East African nations are being urged by the International Labor Organization to embrace international labor standards and harmonize their migrant labor legislation.
ILO’s East African office gathered government and labor rights experts this week in Zanzibar to press for a shared agenda on implementing the global workers’ organization’s labor standards.
A shared policy on migrant labor, according to the International Labor Organization, can assist protect the workers and guarantee that just the labor needed is accessible while neighboring nations progress toward free movement of labor.
In order to ensure that legal migrant labor is classified uniformly throughout the region, Mr. Wellington Chibebe, Director of the ILO Country Office for the East African region, which includes Tanzania, Burundi, Kenya, Rwanda, and Uganda, told the audience that the region must work toward a common policy.
In a speech made public, he stated that stronger migrant worker protection required the formulation and implementation of logical, comprehensive, consistent, and transparent policies in conformity with international labor standards.
To handle labor migration effectively and in a way that benefits everyone, let’s domesticate, ratify, and put into practice the pertinent international labor standards.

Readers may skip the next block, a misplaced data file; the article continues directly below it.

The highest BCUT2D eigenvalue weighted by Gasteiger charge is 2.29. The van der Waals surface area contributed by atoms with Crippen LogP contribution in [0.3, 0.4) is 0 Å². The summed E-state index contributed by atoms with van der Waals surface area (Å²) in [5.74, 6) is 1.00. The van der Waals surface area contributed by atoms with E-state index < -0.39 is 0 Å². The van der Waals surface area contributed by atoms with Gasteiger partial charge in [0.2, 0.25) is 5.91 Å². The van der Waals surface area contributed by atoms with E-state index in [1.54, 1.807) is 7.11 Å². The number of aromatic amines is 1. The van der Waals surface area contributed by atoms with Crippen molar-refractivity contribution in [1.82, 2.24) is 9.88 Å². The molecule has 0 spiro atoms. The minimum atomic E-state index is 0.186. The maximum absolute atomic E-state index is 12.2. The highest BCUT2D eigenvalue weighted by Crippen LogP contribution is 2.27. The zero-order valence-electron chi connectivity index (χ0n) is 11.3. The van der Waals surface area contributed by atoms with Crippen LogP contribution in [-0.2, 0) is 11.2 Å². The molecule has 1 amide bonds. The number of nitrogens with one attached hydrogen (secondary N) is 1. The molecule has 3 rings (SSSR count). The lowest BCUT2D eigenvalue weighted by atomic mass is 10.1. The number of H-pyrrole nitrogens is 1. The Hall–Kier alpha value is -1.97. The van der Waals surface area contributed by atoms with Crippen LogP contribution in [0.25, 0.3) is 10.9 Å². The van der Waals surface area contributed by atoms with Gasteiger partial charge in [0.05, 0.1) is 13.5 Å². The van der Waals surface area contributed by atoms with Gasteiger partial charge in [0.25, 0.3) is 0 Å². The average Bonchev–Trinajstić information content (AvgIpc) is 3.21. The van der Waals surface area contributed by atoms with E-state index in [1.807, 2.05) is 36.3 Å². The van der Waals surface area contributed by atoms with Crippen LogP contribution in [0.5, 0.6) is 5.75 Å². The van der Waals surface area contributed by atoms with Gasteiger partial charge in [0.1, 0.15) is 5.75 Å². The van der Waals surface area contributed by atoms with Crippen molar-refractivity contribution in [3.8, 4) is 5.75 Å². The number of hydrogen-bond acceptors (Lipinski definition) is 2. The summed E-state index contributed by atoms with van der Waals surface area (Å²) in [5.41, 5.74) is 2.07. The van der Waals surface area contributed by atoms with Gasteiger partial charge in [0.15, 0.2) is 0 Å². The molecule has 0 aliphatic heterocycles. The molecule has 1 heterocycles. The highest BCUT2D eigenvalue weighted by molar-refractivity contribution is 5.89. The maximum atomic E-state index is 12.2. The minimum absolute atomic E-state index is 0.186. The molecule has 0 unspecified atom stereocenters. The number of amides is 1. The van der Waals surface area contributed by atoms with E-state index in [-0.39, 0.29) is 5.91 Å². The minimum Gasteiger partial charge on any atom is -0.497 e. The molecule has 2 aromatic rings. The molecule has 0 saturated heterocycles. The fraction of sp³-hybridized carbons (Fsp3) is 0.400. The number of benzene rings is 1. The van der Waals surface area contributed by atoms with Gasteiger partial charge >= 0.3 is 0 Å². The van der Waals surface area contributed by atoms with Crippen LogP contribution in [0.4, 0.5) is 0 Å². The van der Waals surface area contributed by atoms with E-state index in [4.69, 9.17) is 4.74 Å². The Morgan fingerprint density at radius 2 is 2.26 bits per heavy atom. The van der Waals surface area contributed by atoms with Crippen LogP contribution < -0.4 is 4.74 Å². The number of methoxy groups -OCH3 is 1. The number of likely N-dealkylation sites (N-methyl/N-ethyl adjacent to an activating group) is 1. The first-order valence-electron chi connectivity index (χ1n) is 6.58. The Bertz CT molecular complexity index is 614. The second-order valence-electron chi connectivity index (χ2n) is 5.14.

Every member state of the East African Community has enacted some labor laws, notably those that forbid child labor and trafficking. However, not all of them, for instance, have minimum wage laws.
Employers have occasionally used the absence of a minimum wage as well as the lack of proper travel documents for workers to pay low salaries.
The ILO gathered the representatives for the Better Regional Migration Management (BRMM) Program on Tuesday and Wednesday. The purpose of the meeting was to address opportunities and issues related to labor migration. It was the first high-level labour migration advisory group (LMAG) for the East and Horn of Africa.
In order to close gaps used by the negative elements, the area should jointly confront the repercussions of labor migration, according to Jamal Kassim Ali, Minister of State in the President’s Office of Zanzibar.
This kind of event was intended to provide a forum for sharing lessons learned about what works among the countries in the larger eastern Africa region, which are all affected by irregular labor legislation.
According to a statement from the National Employment Authority, Kenya “hopes to benefit from this program, which aims to strengthen the capacities of East and Horn of Africa to govern labour migration by implementing evidence-based policies, improving the qualifications and skills of migrant workers, and engaging social partners.”
In addition to representatives from the regional groups IGAD and the EAC, the International Trade Union Confederation (ITUC) Africa, the International Organization of Employers, and the UK Foreign, Commonwealth Development Office, the meeting included state officials, labor union representatives, and employers’ organizations from Kenya, Ethiopia, Somalia, South Sudan, Tanzania, Uganda, and Djibouti.